Critics Slam Florida Senate President for Taking Cushy Job With Private-Prison Giant and ICE Contractor

Former Florida Senate President Joe Negron
Former Florida Senate President Joe Negron Florida House of Representatives
A whole host of civil-rights advocates believe the private, for-profit prison industry should not exist. But former Florida State Senate President Joe Negron appears to, ahem, lean in the opposite direction: Politico Florida reported yesterday that the outgoing Negron will take a cushy gig as the chief lawyer for GEO Group, the Boca Raton-based, for-profit prison company that is also the single largest contractor for U.S. Immigration and Customs Enforcement. The previous person to hold that job reportedly made more than $1 million per year in total compensation.

Given that Negron has taken wads of campaign donations from GEO over the years while backing bills that benefited the company, multiple civil-rights and immigrant-rights organizations who spoke to New Times yesterday are now lambasting the move as an obvious act of revolving-door corruption.

"During his tenure as Senate president, Joe Negron handed over taxpayer dollars to his future employer while GEO Group was funding his and his wife’s campaigns with money," the Florida-based civil-rights organization Dream Defenders told New Times. "This is corrupt. We are not surprised. GEO is an immoral corporation that profits from the failed War on Drugs, the caging of poor people and immigrants, and the separation of families in our communities and at the border."

Dream Defenders has launched an activist campaign labeling GEO a #DreamKiller for making a profit from a justice system that disproportionately jails poor, black, and brown people. Earlier this year, GEO's legal team — the very same group of lawyers that Negron will now lead — threatened to sue Dream Defenders for "libel" over the campaign. Dream Defenders did not back down, and the American Civil Liberties Union said GEO's legal threats did not pass "the laugh test."

"GEO threatened to sue us this year in part for our work calling out the vast and wholly inappropriate influence the for-profit prison company has over the politicians in this state," Dream Defenders told New Times yesterday. "Between the move to hire Negron and a Ron DeSantis governorship, GEO’s grip on this state is tightening and all people morally opposed to their modus operandi should be vigilant."

The company's business model — which, according to the company's own Securities and Exchange Commission filings, relies on constantly building and filling new jail beds — is seen as so toxic in justice-reform circles that every single Democratic candidate for Florida governor promised not to take the company's campaign money this year. The Florida Democratic Party even passed a resolution banning private-prison donations to the state party.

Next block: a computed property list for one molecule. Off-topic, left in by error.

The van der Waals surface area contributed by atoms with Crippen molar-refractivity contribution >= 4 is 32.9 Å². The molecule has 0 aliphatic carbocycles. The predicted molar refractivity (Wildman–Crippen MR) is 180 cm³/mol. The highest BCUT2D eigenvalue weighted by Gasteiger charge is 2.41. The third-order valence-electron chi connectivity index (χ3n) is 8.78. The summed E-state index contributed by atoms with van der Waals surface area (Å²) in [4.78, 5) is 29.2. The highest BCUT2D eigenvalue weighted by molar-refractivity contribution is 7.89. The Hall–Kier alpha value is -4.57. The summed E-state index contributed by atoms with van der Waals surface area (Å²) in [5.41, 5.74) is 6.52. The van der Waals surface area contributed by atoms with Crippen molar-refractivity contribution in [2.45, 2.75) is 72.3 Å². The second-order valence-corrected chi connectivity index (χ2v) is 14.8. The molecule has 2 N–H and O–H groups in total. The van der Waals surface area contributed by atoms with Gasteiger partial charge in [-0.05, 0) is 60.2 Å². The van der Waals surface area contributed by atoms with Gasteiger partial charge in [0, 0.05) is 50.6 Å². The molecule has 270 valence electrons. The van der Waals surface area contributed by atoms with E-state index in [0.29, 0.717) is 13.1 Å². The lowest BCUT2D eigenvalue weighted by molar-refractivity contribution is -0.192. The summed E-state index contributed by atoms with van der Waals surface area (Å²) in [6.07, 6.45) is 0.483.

Justice-reform advocates yesterday also chimed in online to blast Negron's decision:

Politico reported yesterday that, since 2013, Negron has reportedly received more than $50,000 in campaign money from GEO Group. His wife, Rebecca, who also tried to run for Congress in 2016, received $100,000 from the corporation. GEO also reportedly sent $250,000 to the Republican Senatorial Campaign Committee, which supported Negron's runs for state Senate.

At the same time, Negron's Legislature approved bills that enriched the company. The last state budget that Negron approved, for example, reportedly included a $4 million pay raise for prison contractors, including GEO.

Critics have often whacked GEO (formerly known as Wackenhut) for using the company's massive wealth to influence U.S. politics. While GEO maintains that its political donations are allowed by law, the company was accused of illegally donating money to both the Donald Trump presidential campaign and Rick Scott senatorial campaign. Federal contractors such as GEO are barred from donating to federal races. The company has long been a major donor to state and federal politicians around the nation.

At the same time, GEO has been repeatedly criticized for alleged abuses inside its prisons and immigrant detention houses. Detainees at some GEO facilities, including sites in Florida, have alleged they were abused, neglected, and mistreated. One facility, the Broward Transitional Center, even saw a hunger strike during the Barack Obama years. Multiple detainees died at a Southern California GEO facility in 2017, and the ACLU has accused GEO guards of "torturing" Colorado inmates as well. Yet the company currently holds roughly a half-billion dollars in contracts with ICE.

As a result, immigrant-rights supporters in Florida — some of whom protested outside of GEO headquarters in Boca Raton earlier this year — aren't happy about Negron's new job.

"Outgoing Florida Senate President Joe Negron made sure that for-profit prisons operated in the state with little opposition or regulation and allocated millions of dollars of funding from the State Legislature for GEO Group," Tomas Kennedy, political director of the Florida Immigrant Coalition, messaged New Times yesterday. "For this, he has been awarded a high paying position within the company. This is how the revolving door of corruption works in politics."
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Jerry Iannelli is a former staff writer for Miami New Times from 2015 to March 2020. He graduated with honors from Temple University. He then earned a master's degree in journalism from Columbia University.